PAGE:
Between moisture introduced via skin leaks or via "accidents" we are rolling the dice that the gluedown will work best for us in our 34' 1983 [I]Silver Streak[I]. The trailer is due to go into a shop for assorted repairs here shortly, and the removal of the current [ugh] carpeting will hopefully reveal no real problems evident besides that already known. I'm curious to see what thickness the plywood sub-floor is after reading of some differences on the various AS years.

We're glad to be working with a high-end installer used to unusual installations and I'll try to figure out how to post photo's for those interested.

As to "theme", the outside of our trailer features the usual SS gold trim. Only, in contrast to the earlier 60's and 70's trailers, the windows are black-tinted and there are several narrow, though prominently featured, black trim bands. That, along with the medium-dark wood trim of the interior is our guideline for new furniture, fixtures and soft-goods. A dark-brown leather Italian sofa awaits disassembly, and I have been researching higher-end marine 12V lighting fixtures in both gold/brass finish as well as brushed chrome (which the kitchen has a bit of). Once the floor is in we'll begin to investigate curtain and bedding materials, and possibly new countertops. This trailer is truly in excellent condition, cosmetically and mechanically, so we'll give things time to gel. We want consistency inside and out (new awning material is on the list; black/gold if I can find it, we've already seen another trailer with it), and the continuation of browns, with black/gold accents inside with highlights given by rugs, etc.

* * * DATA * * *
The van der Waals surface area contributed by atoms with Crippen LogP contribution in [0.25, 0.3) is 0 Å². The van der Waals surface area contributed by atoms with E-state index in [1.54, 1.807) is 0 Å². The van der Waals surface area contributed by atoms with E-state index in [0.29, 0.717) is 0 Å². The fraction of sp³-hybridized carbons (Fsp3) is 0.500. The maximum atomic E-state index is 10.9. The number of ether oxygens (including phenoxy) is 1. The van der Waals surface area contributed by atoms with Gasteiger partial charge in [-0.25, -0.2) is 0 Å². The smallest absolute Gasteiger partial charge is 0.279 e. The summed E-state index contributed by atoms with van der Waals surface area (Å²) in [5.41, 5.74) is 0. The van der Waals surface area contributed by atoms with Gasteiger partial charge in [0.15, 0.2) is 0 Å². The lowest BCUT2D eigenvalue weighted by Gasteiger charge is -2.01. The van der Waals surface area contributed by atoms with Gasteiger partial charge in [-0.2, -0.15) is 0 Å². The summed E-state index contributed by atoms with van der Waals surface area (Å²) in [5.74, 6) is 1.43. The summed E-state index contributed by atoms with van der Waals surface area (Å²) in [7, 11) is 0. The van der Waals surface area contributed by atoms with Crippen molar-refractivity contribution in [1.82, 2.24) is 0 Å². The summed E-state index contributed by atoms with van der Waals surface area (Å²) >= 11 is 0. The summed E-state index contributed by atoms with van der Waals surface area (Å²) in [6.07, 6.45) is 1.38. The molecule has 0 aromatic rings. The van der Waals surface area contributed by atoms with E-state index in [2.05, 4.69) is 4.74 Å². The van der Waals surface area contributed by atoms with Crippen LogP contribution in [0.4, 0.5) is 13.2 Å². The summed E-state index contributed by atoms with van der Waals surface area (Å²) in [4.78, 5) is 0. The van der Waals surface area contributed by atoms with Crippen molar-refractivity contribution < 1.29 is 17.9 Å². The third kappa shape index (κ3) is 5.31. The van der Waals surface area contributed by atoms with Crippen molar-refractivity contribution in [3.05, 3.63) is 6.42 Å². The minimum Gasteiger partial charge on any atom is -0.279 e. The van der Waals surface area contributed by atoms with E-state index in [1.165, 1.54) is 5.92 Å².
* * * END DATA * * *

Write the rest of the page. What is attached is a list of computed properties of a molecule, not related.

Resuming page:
If I had an Airstream, I might consider the use of different exterior accent colors (than stock) to achieve the same effect. But, then, I really love those late '70's red/white/blue (Bicentennial?) Airstreams I've seen. Met a man in Corpus Christi (John) from Carlsbad, NM as he was polishing out the tanks on his 1978 model. Still original down to the (now replaced) carpet. A beautiful AS!

This site has been a big help with this orphan trailer, thanks!!!
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Old 12-28-2007, 05:12 PM   #18
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bump

My New Year's resolution is to upgrade our interior and I've been revisiting these threads.

Please add your interior pictures. I'm going to take some of my existing interior to get ideas of how to incorporate those items that were improved by the previous owner.